My friend left the company and went where he was wanted. No surprise there. A few years later at Christmas, the Little Aetna President resigned without warning. On the first business day of the following year, all 4,000 employees were fired. For two years prior to that calamity, CIGNA had touted the property casualty job opportunities that awaited Aetna employees at INA in Philadelphia, but failed to hire or transfer any employees. When queried by the press, CIGNA simply stated that they did not want the employees to let down their efforts or conduct sabotage. Instead, they created a fiction that opportunities would be greater rather than eliminated. It was like the movie line from “A Few Good Men.” “You can’t handle the truth!” Employees were not told the truth that might have allowed them to get jobs. There were record heart attacks, suicides and strokes among the 4,000 because a company applying clear Theory X assumptions assumed that the employees were like destructive children who had to be protected from the truth, lest they sabotage Aetna. Many employees were older and deprived of their pensions meaning that they might not find work for months if at all. The trump card was unemployment insurance. Aetna was still liable for that compensation along with the employees (for 180 days). Is this beginning to sound familiar? Now what about those who were unable to find work after 180 days? Were they lazy as the company assumed? Does the government owe them anything to protect their homes, health and families? Just what happens to a breadwinner (man or woman) who cannot find work and has the responsibility to feed, clothe and house a family? Is it simply another day when their self-image, health and identity as well as that of their families are destroyed?
Today, this nation is experiencing record unemployment, record corporate profits along with the monetary and human pain and suffering that comes with extended periods without living-wage work. The House political extremists want to cut off unemployment compensation saying it is a counter-motivation for people to find work. I have personally known hundreds who have lost work and have yet to find one that so preferred it that way so as to stop searching for work. That is a serious Theory X assumption about people that will cause further pain, displacement and grief for them and all their friends and family. Work is what keeps body and soul together. To do what the extreme right threatens will damage our nation as well as the psyche of the workers directly affected and those who depend upon them. Enterprise cannot be permitted to be inhuman without catastrophic and long lasting results.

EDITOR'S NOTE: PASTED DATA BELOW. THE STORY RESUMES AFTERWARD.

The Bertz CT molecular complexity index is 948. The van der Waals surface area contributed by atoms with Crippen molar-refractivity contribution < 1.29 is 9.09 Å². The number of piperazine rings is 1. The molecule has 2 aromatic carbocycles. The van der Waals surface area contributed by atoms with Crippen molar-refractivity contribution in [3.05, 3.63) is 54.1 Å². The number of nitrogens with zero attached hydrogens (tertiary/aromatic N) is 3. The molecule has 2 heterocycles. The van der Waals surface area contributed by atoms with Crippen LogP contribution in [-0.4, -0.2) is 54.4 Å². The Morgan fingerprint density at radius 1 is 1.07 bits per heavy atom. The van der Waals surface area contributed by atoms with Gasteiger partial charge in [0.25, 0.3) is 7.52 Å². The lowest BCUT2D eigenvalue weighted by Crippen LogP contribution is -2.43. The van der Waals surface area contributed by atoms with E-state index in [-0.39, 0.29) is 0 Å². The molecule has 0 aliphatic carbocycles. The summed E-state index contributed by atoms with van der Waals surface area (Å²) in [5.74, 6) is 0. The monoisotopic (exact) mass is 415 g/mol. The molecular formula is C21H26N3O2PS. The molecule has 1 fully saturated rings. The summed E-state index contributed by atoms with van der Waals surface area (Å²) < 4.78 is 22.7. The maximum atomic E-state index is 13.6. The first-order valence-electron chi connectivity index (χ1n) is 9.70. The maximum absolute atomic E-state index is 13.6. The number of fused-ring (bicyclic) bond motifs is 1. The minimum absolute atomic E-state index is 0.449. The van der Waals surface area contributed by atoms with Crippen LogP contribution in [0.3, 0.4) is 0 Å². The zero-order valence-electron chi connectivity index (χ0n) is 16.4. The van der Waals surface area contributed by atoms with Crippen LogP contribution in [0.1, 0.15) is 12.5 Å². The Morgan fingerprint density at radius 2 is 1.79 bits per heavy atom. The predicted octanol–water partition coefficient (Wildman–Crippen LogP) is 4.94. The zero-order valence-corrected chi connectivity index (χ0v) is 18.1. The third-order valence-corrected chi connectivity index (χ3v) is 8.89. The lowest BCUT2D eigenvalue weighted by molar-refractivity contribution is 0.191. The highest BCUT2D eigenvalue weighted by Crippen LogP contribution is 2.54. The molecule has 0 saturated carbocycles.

By the way, that friend of mine was actually me. How does it feel to have been treated as a mushroom (kept in the dark and fed bullshit)? Lies are never for the good of the employee or the reader. Lies hide the people from knowledge and actions they might take to improve their lives. Don’t let the House lie about employee motivation or extending unemployment benefits. Write them for your own good and the good of the hard working people of this great nation. Do not let them diminish us all by being inhuman and ask them to demand that jobs pay living wages and do not get exported for an extra buck to go to executive bonuses. These are the executives that have disowned McGregor. They now maximize short-term profit by exporting jobs to venues with cheaper labor, destroying protective laws and unions and millions of families in the process. All the Right’s horses and all the Right’s men can’t put these people together again.
1 October 2011